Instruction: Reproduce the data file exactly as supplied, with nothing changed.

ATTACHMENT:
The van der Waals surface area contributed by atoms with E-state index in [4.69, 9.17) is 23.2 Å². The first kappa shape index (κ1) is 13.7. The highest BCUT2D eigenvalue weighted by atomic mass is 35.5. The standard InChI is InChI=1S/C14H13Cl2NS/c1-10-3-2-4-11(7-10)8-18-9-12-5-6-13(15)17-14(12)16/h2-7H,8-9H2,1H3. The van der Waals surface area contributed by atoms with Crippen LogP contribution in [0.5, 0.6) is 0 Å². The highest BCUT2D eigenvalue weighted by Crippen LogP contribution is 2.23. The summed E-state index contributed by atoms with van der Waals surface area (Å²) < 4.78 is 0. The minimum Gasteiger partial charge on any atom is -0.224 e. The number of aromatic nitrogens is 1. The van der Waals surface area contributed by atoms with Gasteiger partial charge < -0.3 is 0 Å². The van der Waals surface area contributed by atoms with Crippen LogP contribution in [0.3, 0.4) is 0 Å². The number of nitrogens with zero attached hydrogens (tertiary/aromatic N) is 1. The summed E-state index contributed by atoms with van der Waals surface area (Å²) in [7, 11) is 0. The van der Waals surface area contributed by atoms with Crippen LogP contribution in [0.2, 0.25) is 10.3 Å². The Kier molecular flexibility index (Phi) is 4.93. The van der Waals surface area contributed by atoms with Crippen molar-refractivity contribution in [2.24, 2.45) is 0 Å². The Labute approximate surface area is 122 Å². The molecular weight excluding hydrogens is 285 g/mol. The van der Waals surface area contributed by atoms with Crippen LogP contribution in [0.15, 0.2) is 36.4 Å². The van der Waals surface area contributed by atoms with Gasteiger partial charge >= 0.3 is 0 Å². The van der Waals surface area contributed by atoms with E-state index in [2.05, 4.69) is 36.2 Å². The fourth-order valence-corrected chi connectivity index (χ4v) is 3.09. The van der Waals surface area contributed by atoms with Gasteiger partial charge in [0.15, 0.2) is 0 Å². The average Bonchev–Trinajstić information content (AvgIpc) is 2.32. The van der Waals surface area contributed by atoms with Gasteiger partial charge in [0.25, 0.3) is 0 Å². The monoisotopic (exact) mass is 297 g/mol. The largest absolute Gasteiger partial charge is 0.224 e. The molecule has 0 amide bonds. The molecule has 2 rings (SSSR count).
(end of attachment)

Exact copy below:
The van der Waals surface area contributed by atoms with E-state index in [4.69, 9.17) is 23.2 Å². The first kappa shape index (κ1) is 13.7. The highest BCUT2D eigenvalue weighted by atomic mass is 35.5. The standard InChI is InChI=1S/C14H13Cl2NS/c1-10-3-2-4-11(7-10)8-18-9-12-5-6-13(15)17-14(12)16/h2-7H,8-9H2,1H3. The van der Waals surface area contributed by atoms with Crippen LogP contribution in [0.5, 0.6) is 0 Å². The highest BCUT2D eigenvalue weighted by Crippen LogP contribution is 2.23. The summed E-state index contributed by atoms with van der Waals surface area (Å²) < 4.78 is 0. The minimum Gasteiger partial charge on any atom is -0.224 e. The number of aromatic nitrogens is 1. The van der Waals surface area contributed by atoms with Gasteiger partial charge < -0.3 is 0 Å². The van der Waals surface area contributed by atoms with Crippen LogP contribution in [0.3, 0.4) is 0 Å². The number of nitrogens with zero attached hydrogens (tertiary/aromatic N) is 1. The summed E-state index contributed by atoms with van der Waals surface area (Å²) in [7, 11) is 0. The van der Waals surface area contributed by atoms with Crippen LogP contribution in [0.2, 0.25) is 10.3 Å². The Kier molecular flexibility index (Phi) is 4.93. The van der Waals surface area contributed by atoms with Crippen molar-refractivity contribution in [2.24, 2.45) is 0 Å². The Labute approximate surface area is 122 Å². The molecular weight excluding hydrogens is 285 g/mol. The van der Waals surface area contributed by atoms with Crippen LogP contribution in [0.15, 0.2) is 36.4 Å². The van der Waals surface area contributed by atoms with Gasteiger partial charge >= 0.3 is 0 Å². The van der Waals surface area contributed by atoms with E-state index in [2.05, 4.69) is 36.2 Å². The fourth-order valence-corrected chi connectivity index (χ4v) is 3.09. The van der Waals surface area contributed by atoms with Gasteiger partial charge in [0.15, 0.2) is 0 Å². The average Bonchev–Trinajstić information content (AvgIpc) is 2.32. The van der Waals surface area contributed by atoms with Gasteiger partial charge in [0.25, 0.3) is 0 Å². The monoisotopic (exact) mass is 297 g/mol. The largest absolute Gasteiger partial charge is 0.224 e. The molecule has 0 amide bonds. The molecule has 2 rings (SSSR count).